County begins budget process

Published 10:44 pm Monday, July 13, 2009

After taking an initial look at next year’s budget, Pike County Commissioners can already see where the bulk of their challenges will lie — the road department.

With $773,000 as the estimated amount just to match anticipated federal and state grants, the commission will have to choose to forfeit those projects or come up with some funding source before the next budget year begins Oct. 1.

This comes after the Pike County Road Department has already taken a $141,000 loan this year to match a similar project.

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“The statement we made for the last two years, is if we are going to keep our roads and bridges running we are going to have to have more revenue,” County Engineer Russell Oliver said.

News was a little brighter for the county’s General Fund, which manages revenues and expenditures of all county offices except the road department.

Elected officials attended the meeting to present individual budget proposals to commissioners and nearly each department had managed to make smaller budgets.

“Even with projected lower revenue than last year, all elected officials have taken note of that and tried to cut corners to help us have a balanced budget,” Commission Chairman Robin Sullivan said. “I knew they were working hard on their budgets.”

The total proposed budget for the general funds’ revenue is $5.1 million, compared to last year’s actual budget of $5.2 million.

If those numbers held true, the county would be left with $126,000 in excess funds, something that is concerning to several commissioners.

“The big concern to me is there is $126,000 in reserve,” District 3 Commissioner Jimmy Barron said. “The way the economy is now, that’s not much in reserve.”

With excess in the General Fund, County Administrator Harry Sanders said it would be possible to transfer money to the road department to make up for its shortfalls. But, it would take a lot more cutting in the budget for any excess to even make a dent.

Some other commissioners have potential solutions in mind.

District 5 Commissioner Charlie Harris said he has not made a final call, but he may lobby to change the employee salary policy and not give the annual 3-percent raises to employees.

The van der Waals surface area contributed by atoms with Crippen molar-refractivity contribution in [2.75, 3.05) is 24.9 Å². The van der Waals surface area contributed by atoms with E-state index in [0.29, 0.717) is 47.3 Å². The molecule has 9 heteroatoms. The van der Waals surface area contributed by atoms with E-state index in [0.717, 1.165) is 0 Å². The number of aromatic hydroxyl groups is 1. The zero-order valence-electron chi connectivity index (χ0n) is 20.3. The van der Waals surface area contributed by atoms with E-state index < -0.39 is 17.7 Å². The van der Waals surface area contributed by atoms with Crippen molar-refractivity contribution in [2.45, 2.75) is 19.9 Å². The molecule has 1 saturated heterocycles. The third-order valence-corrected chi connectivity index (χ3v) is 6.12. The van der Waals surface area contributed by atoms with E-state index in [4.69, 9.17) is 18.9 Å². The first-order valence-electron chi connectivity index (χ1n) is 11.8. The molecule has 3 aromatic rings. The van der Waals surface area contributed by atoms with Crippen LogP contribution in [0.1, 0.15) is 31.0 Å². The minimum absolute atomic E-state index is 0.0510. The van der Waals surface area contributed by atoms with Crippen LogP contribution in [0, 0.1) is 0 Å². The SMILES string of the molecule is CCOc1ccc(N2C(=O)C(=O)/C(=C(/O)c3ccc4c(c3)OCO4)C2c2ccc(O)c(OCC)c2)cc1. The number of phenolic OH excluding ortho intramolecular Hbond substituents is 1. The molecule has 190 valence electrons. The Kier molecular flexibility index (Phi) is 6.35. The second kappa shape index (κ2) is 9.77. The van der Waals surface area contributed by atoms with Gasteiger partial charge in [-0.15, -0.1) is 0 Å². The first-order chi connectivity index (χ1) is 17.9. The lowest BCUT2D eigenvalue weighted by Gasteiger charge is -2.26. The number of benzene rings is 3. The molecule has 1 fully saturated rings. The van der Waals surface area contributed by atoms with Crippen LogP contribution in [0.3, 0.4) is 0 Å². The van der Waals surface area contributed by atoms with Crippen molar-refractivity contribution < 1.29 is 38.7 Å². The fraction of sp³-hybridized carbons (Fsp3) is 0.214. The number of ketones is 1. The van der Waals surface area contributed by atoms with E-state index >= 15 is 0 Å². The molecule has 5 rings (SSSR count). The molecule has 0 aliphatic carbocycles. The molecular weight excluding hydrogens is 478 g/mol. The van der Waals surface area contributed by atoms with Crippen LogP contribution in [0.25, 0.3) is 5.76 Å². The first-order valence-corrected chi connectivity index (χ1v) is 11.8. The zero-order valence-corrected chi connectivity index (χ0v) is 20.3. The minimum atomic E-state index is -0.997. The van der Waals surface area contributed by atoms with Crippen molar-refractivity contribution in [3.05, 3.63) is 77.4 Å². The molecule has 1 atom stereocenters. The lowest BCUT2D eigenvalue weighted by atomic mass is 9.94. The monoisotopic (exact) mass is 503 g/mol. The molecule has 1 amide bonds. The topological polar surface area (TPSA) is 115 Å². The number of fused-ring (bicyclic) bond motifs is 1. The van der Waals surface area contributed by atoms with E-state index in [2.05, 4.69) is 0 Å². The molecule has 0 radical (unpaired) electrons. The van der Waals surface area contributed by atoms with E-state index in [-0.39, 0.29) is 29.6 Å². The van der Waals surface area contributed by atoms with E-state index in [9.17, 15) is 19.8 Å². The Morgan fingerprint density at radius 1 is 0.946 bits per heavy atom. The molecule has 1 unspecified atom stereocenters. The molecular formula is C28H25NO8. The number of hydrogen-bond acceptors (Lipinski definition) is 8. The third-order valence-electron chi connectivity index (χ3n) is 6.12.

“I can’t say I want to do this for sure,” Harris said. “I’m going to weigh my options, and by the time it comes to a final vote I’ll make a decision. Just for this year, we need to ask if we can do it during this budget.”

Harris was not alone on the issue.

“The budget as a whole could be good, but I don’t see where we could come up with 3-percent cost of living raise and feel comfortable about it,” District 1 Commissioner Homer Wright said. “It’s that policy to give raises, but it doesn’t mean we have to do it when you really can’t afford it.”

The county budget as proposed still includes $27,600 for commissioners’ discretionary funds, an account which those elected officials can make appropriations to agencies or travel.

While Pike County Sheriff Russell Thomas, Revenue Commissioner Curtis Blair, Probate Judge Wes Allen and Emergency Management Agency Director Larry Davis all reported budgets under last year’s, there was one official who asked for more.

Pike County Coroner Jerry Williams, who is now only paid $33.33 each month, plus $2,400 in expenses for the year, came seeking some changes.

Williams said in hopes of making the position more appealing to whomever will eventually take over, he has asked for income at least level to his expenses.

Williams submitted a request for a $6,000 annual salary in addition to $8,000 in expense payments.

“This is a break even budget,” Williams said. “It’s not a lot of encouragement for someone else to take this position.”

District 4 Commissioner Ray Goodson, at least, was on board with Williams’ request.

“At least your expense payment should be what commissioners make,” Goodson said. “There will be a motion to do it.”

District 6 Commissioner Karen Berry said her major concern also in is funding road projects and hopes to find other ways to generate revenue to the department.

“I’m going to look at it carefully and then at the next budget hearing be prepared to ask questions and voice concerns,” Berry said.

The Pike County Commission will hold its next budget hearing at 3 p.m. July 27 in the Pike County Health Department.